I think football-wise, I was quite comfortable moving into this environment — knowing the level, the standards, and the type of football that’s played here. I think I was less concerned by that and more apprehensive for the general change in life.

How would you compare the playing style versus the NWSL?

It’s definitely a lot quicker in the U.S. I’m always reluctant to say that, because when you say that people just think, “Oh, the American style is just all about physicality and all about being fast and fit.” I think that’s a disservice to the American style, because I think there’s also some of the most talented technical footballers playing in the NWSL.

I just think that as a whole, the game over there is quicker. Speed of play is definitely quicker. On top of that, in the U.S. you also have the heat in a lot of places. So physically, I think there’s just a much greater challenge in the U.S.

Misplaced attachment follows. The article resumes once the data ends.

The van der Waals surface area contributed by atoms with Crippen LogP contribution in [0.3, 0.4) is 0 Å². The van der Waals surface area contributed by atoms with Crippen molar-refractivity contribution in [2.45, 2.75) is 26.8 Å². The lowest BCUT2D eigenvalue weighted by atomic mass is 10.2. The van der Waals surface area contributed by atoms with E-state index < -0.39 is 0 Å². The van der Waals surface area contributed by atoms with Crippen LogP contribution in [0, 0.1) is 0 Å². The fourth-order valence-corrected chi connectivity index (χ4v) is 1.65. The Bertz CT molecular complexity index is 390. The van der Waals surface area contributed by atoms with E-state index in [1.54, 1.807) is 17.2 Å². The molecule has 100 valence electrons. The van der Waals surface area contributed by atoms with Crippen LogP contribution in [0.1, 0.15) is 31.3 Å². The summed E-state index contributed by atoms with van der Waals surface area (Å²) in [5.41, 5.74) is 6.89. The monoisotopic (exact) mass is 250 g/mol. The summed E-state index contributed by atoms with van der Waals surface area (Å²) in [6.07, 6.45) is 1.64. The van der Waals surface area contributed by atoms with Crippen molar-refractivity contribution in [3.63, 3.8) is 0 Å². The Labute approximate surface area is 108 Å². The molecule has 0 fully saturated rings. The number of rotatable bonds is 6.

Over here, I think, there’s probably a little bit more analysis done over the tactical side of the game. But again, I don’t want that to sound like it’s not done in the U.S., because there’s certainly a huge component of the game and the NWSL that’s very, very tactical, and there’s teams that are very effective both in possession and out of possession. I just think the biggest difference is that speed of play and the physical demands.

We’ve seen other NWSL players and specifically other Americans going on loan to European teams over the past few months. What do you think that means for FAWSL?